Number of companies with science-based targets doubled in 2023

The SBTi Monitoring Report 2023 recorded a 102% increase in companies setting science-based targets in 2023 alone compared to all the years since the initiative’s inception.

According to the report, there was an 83% increase in the number of financial institutions and a 57% increase in corporates setting science-based targets in 2023 compared to 2022. The SBTi also recorded a “major growth” in the number of SMEs setting targets.

A total of 449 corporates set targets that are in line with the SBTi’s Net-Zero Standard, requiring emissions to be reduced by at least 90% by 2050 at the latest. This represents a 245% increase on 2022 figures.

The SBTi’s chief executive Luiz Amaral said: “It is encouraging to see science-based target setting growing fast in the major exporting countries of the world. It shows the growing need for instruments and standards to enable corporate decarbonisation on a mass scale.

“The deepening foothold of the SBTi in global markets demonstrates a growing understanding of companies of what is required of them to meet the aims of the Paris Agreement. We must now fight harder than ever to keep those aims alive, so I call on companies everywhere to set targets and make annual emissions disclosures as a matter of urgency.”

Manufacturing and services accounted for 58% of target-setting companies in 2023. Pharma and healthcare, which was the lowest growth industry in 2022, recorded a 222% increase in the number of companies with validated targets, the highest growth recorded by a sector last year.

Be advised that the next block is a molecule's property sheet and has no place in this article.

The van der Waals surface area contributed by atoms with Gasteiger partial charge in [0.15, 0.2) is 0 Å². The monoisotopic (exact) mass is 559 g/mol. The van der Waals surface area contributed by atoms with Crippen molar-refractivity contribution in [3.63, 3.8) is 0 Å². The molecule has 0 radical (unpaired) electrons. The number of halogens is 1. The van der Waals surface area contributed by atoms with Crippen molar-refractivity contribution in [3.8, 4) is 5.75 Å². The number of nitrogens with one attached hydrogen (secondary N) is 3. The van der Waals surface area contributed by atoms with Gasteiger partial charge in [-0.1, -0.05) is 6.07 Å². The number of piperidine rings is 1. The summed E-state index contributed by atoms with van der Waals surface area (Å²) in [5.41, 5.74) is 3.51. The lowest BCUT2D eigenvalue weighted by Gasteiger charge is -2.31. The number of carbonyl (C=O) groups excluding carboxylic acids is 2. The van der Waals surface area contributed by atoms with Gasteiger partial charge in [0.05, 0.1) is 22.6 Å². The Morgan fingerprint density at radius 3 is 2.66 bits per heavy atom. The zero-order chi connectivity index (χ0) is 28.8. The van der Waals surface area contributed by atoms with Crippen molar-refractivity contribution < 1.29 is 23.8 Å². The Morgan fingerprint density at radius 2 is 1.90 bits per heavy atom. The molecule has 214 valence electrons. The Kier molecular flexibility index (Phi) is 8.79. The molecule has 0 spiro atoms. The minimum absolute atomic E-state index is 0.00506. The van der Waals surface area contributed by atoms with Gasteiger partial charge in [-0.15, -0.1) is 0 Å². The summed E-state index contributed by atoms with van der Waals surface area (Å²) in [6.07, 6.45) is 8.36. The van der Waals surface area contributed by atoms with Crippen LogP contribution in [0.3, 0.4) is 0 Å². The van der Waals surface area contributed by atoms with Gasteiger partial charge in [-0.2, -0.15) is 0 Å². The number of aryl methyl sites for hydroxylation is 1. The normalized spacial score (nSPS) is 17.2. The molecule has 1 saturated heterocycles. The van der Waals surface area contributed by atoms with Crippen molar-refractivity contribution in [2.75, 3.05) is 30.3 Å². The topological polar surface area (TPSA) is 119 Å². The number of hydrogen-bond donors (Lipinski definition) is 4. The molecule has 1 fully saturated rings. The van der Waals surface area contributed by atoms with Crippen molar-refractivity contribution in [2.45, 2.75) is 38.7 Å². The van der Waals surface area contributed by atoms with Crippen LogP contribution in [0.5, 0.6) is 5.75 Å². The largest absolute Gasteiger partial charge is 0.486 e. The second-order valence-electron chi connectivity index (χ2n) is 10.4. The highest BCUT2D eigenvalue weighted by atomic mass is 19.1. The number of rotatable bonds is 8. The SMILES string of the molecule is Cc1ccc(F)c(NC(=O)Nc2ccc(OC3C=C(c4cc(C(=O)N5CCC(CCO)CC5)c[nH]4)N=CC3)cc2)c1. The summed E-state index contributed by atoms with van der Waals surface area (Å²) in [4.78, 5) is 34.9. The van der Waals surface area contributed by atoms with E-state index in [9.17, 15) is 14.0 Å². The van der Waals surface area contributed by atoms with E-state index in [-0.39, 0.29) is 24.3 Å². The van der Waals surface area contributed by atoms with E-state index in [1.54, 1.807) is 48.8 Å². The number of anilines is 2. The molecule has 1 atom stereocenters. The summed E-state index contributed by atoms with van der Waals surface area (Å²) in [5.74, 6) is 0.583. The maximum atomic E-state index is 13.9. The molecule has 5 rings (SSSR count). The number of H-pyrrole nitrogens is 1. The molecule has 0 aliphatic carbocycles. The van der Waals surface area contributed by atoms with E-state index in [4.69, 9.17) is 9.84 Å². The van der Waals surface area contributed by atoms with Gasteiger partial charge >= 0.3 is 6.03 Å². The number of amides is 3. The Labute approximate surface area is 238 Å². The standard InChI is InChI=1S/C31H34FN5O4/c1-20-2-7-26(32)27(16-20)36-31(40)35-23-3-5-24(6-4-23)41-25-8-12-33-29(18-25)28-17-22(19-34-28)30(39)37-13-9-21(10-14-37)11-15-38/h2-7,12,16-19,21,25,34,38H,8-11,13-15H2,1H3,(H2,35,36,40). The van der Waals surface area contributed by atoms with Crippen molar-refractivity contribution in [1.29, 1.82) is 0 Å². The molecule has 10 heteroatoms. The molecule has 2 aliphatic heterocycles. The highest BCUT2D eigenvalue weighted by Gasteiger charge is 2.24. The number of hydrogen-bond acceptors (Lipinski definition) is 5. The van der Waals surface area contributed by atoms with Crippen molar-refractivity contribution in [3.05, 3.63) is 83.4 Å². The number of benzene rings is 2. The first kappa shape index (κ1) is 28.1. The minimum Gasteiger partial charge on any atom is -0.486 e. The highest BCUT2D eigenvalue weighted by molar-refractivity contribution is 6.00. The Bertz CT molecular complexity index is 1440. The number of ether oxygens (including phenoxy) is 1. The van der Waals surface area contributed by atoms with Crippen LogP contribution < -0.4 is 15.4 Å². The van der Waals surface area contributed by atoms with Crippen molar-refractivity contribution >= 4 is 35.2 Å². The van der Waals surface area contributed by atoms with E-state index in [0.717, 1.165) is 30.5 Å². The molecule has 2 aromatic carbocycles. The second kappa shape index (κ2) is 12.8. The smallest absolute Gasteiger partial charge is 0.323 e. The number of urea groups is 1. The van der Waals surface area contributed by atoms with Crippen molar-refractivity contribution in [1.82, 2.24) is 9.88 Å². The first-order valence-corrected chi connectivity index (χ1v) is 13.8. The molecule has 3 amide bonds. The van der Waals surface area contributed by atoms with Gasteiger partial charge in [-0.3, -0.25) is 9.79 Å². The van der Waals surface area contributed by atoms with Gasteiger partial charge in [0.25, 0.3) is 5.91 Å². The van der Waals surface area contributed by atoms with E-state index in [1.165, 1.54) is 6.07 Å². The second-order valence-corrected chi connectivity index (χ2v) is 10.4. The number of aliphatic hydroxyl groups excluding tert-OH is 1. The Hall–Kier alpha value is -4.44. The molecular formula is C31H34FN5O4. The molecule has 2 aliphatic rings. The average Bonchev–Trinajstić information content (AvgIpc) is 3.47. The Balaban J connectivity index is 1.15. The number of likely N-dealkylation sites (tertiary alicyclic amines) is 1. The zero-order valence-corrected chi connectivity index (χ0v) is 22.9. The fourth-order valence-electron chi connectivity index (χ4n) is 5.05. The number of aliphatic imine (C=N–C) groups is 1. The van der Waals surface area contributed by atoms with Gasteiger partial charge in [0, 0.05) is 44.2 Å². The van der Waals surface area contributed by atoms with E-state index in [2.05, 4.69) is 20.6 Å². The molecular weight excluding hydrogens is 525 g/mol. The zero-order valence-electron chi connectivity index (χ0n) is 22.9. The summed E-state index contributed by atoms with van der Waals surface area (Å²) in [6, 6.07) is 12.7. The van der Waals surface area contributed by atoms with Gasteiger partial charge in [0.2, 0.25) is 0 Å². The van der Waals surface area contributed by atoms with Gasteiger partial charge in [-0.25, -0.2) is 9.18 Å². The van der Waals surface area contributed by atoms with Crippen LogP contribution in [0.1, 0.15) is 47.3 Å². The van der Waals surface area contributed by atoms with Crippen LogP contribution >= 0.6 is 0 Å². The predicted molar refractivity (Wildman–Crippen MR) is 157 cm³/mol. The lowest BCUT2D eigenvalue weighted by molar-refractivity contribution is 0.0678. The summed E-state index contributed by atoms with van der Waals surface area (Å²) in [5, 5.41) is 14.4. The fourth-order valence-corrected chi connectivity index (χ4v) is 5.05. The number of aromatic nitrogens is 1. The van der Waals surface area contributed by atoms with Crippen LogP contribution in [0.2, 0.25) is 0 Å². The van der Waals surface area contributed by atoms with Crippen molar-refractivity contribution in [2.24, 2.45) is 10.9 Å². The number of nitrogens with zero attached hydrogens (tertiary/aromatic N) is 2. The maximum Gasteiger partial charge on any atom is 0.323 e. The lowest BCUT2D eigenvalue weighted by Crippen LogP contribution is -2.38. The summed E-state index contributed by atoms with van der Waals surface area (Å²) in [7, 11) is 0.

The UK was dethroned as the nation with the highest number of validated companies. Japan now has 768 validated companies in total, overtaking the UK (693), with the US rounding up the top three with 465.

The highest growth was recorded in India. In 2023, 78 companies set science-based targets in India, a 520% growth, with the total now at 93.

The SBTi is currently fine-tuning its Corporate Net-Zero Standard following the launch of the inaugural version in 2021. The SBTi released a statement in April confirming that it would produce updated guidance on how companies can use ‘environmental attribute certificates’ including carbon credits to account for the delivery of their climate goals, specifically those relating to Scope 3 (indirect) emissions.

This update is expected to relax guidelines on the use of offsets. At present, companies wishing to align with the SBTi’s Net-Zero Standard can only use offsets to address 10% of their absolute emissions across all scopes. Many firms have aired concerns that they will not be able to deliver such significant emissions cuts.

The report comes just days after the British Standards Institution (BSI) launched an 18-month process to develop a new, independently verifiable standard to assure the credibility of net-zero targets from businesses and other organisations.

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